Dyed cabin dress

After the success of my first Blueprints for Sewing Cabin dress I decided to make another one, but take a slightly different approach to the fabric. I had some rather plain cotton/linen blend and thought I’d dye it. I dumped it in a pot of rosemary and left it for a few days, but the colour was really dull, so I cut out the pattern pieces for the dress and then re-dyed them individually.

I am rather pleased with the result!


The fabric was mordanted in soy milk (three dips, drying between each dip), prior to the rosemary dye bath. For the final version eucalyptus leaves were rolled into each pattern piece and the bundles were put in a sourgrass (oxalis) bath, simmered until I got bored, and then left overnight to cool. I had practiced the technique on a table napkin and got much better definition with the leaves, but I had folded the fabric in half and didn’t like the strip of yellow down the centre.

sour grass dip

With the dress pieces I rolled each one as a whole  rather than folding them first and I was pleased to eliminate the stripe, but disappointed that my leaves didn’t show up as well.

I decided to not roll leaves into the back yoke and the pocket pieces, which means that they are quite yellow, as demonstrated here.


I also threw in some bias binding which I had made months ago and tried to dye with avocado with disappointing results. The yellow bias binding matches the yoke perfectly and blends with the rest of the dress.


You may notice that the back of the dress has a seam down it, yes, I ran out of fabric – again! sigh!

Once again I used the burrito method on the hem. This is quite tricky over a long distance. I left one side seam open and had to roll the dress into the hem band tightly, trying not to catch anything into the seam that shouldn’t be there. Once I had the long sausage shape, I felt along it to ensure that all was well, as once this baby was turned, there would be no going back!

There’s a whole dress rolled in here!

Pulling it through was not the easiest thing to do either.

The pockets emerge

There is not a lot more to add about the pattern, I still like it a lot and this dress is as easy to wear as the last one, although more casual in appearance. I was pleased with the placement of the leaves, although I would have been happier with better definition. However, this gives me lots of motivation to keep learning about the art (black art, I think) of natural dyeing. For example, would I have achieved a better result had I laid the fabric on plastic so that I didn’t get a transfer of the leaf pattern? Something to play with.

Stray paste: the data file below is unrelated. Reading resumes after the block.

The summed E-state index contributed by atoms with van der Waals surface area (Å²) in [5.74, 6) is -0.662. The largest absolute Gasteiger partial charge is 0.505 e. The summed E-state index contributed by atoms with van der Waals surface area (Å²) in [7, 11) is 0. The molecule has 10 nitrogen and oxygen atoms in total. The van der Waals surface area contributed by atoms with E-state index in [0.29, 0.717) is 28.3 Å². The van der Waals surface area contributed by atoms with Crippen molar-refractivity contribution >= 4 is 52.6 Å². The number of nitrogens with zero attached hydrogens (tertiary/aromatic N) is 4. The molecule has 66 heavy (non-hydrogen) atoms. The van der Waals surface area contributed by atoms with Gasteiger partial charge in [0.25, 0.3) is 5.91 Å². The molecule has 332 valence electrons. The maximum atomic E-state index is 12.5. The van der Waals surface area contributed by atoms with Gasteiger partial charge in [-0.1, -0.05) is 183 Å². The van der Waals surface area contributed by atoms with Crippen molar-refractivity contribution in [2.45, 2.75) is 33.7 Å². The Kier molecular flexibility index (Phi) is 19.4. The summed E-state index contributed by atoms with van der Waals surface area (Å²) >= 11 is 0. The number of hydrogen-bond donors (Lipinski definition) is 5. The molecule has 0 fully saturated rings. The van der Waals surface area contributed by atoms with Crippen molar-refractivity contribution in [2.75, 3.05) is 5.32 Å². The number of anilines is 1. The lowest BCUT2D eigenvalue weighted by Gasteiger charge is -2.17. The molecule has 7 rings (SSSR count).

26 thoughts on “Dyed cabin dress

  1. Your dress looks gorgeous, the fabric is stunning – such an uplifting sunny effect, but gosh, that burritoing of the hem band looks challenging, although I ‘m sure, the finished result is beautiful.

  2. I really love this pattern on you, Sue. It’s worth the extra effort with the burrito and the binding as it takes a simple dress to the next level. It just looks so comfortable and beautiful. Although the dyeing process did make me laugh – I am allergic to soy, so this dress would be like kryptonite for me 😂 I’ll just admire it from a safe distance on the other side of the world!!

  3. I love this! The yellow is gorgeous. I haven’t tried rosemary so that’s another for my list. Did you try blackberry whilst I’ve not been looking?

  4. Yes, this looks like a black art to me, too! Your second dress is very lovely, too, and I guess that both will be perfect summer dresses!

  5. I’d call this a grand success in my book! Gorgeous smudgey colors with all the coordinating binding and trims. So interesting to read your dyeing experiments. 🙂

  6. Dyeing really does seem to approach alchemy. I really think I would like to make this dress……..(all I need is an extra day in the week 😞)

  7. Hello Sue!
    I like your dress very much, both shape and fabric. I’d like to start exploring dyeing too and I’m curious to know if the colours are still ok after a few (machine or hand ?) washes. Thanks in advance.

    1. Thank you Karine, so far it’s been colour fast. Mordanting is essential, and the sourgrass (oxalis) has quite a bit of tannin in it, which adds to the colourfastness.

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